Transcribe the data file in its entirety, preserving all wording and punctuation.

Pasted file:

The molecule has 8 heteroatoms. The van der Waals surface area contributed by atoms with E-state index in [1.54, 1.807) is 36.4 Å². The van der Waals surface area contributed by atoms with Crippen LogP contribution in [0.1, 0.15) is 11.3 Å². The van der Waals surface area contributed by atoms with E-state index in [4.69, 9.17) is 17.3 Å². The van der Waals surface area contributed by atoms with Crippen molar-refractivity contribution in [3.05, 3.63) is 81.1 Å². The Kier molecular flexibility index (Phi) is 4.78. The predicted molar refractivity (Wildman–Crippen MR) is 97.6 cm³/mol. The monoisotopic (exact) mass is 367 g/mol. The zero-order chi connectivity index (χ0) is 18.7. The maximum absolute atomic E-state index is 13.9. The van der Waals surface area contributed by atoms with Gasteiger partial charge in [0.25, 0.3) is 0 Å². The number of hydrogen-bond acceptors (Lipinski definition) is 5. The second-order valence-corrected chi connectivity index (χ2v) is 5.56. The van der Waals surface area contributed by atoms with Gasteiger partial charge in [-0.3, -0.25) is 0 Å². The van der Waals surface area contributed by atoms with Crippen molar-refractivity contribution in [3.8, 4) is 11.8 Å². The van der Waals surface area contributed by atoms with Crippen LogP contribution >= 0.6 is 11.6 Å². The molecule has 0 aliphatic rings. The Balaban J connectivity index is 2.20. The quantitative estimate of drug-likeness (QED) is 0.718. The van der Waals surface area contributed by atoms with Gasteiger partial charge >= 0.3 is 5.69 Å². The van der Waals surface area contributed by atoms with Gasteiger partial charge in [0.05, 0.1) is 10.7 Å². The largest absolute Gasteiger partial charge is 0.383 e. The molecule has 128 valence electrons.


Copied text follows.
The molecule has 8 heteroatoms. The van der Waals surface area contributed by atoms with E-state index in [1.54, 1.807) is 36.4 Å². The van der Waals surface area contributed by atoms with Crippen LogP contribution in [0.1, 0.15) is 11.3 Å². The van der Waals surface area contributed by atoms with E-state index in [4.69, 9.17) is 17.3 Å². The van der Waals surface area contributed by atoms with Crippen molar-refractivity contribution in [3.05, 3.63) is 81.1 Å². The Kier molecular flexibility index (Phi) is 4.78. The predicted molar refractivity (Wildman–Crippen MR) is 97.6 cm³/mol. The monoisotopic (exact) mass is 367 g/mol. The zero-order chi connectivity index (χ0) is 18.7. The maximum absolute atomic E-state index is 13.9. The van der Waals surface area contributed by atoms with Gasteiger partial charge in [0.25, 0.3) is 0 Å². The number of hydrogen-bond acceptors (Lipinski definition) is 5. The second-order valence-corrected chi connectivity index (χ2v) is 5.56. The van der Waals surface area contributed by atoms with Gasteiger partial charge in [-0.3, -0.25) is 0 Å². The van der Waals surface area contributed by atoms with Crippen molar-refractivity contribution in [3.8, 4) is 11.8 Å². The van der Waals surface area contributed by atoms with Crippen LogP contribution >= 0.6 is 11.6 Å². The molecule has 0 aliphatic rings. The Balaban J connectivity index is 2.20. The quantitative estimate of drug-likeness (QED) is 0.718. The van der Waals surface area contributed by atoms with Gasteiger partial charge >= 0.3 is 5.69 Å². The van der Waals surface area contributed by atoms with Gasteiger partial charge in [0.05, 0.1) is 10.7 Å². The largest absolute Gasteiger partial charge is 0.383 e. The molecule has 128 valence electrons.